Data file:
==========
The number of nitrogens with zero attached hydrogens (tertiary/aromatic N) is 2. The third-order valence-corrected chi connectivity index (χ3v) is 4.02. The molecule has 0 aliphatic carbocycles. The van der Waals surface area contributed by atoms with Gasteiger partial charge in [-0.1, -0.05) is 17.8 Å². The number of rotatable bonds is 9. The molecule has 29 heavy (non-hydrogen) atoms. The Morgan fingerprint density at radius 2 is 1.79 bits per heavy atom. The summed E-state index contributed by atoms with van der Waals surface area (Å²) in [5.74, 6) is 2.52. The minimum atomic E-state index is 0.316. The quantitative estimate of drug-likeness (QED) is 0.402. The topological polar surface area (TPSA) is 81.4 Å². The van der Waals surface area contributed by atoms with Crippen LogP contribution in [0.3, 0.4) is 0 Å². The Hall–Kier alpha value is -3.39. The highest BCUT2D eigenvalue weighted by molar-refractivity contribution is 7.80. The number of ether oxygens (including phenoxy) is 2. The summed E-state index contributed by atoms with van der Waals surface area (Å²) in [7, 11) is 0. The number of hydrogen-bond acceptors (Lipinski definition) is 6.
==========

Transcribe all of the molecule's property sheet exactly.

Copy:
The number of nitrogens with zero attached hydrogens (tertiary/aromatic N) is 2. The third-order valence-corrected chi connectivity index (χ3v) is 4.02. The molecule has 0 aliphatic carbocycles. The van der Waals surface area contributed by atoms with Gasteiger partial charge in [-0.1, -0.05) is 17.8 Å². The number of rotatable bonds is 9. The molecule has 29 heavy (non-hydrogen) atoms. The Morgan fingerprint density at radius 2 is 1.79 bits per heavy atom. The summed E-state index contributed by atoms with van der Waals surface area (Å²) in [5.74, 6) is 2.52. The minimum atomic E-state index is 0.316. The quantitative estimate of drug-likeness (QED) is 0.402. The topological polar surface area (TPSA) is 81.4 Å². The van der Waals surface area contributed by atoms with Crippen LogP contribution in [0.3, 0.4) is 0 Å². The Hall–Kier alpha value is -3.39. The highest BCUT2D eigenvalue weighted by molar-refractivity contribution is 7.80. The number of ether oxygens (including phenoxy) is 2. The summed E-state index contributed by atoms with van der Waals surface area (Å²) in [7, 11) is 0. The number of hydrogen-bond acceptors (Lipinski definition) is 6.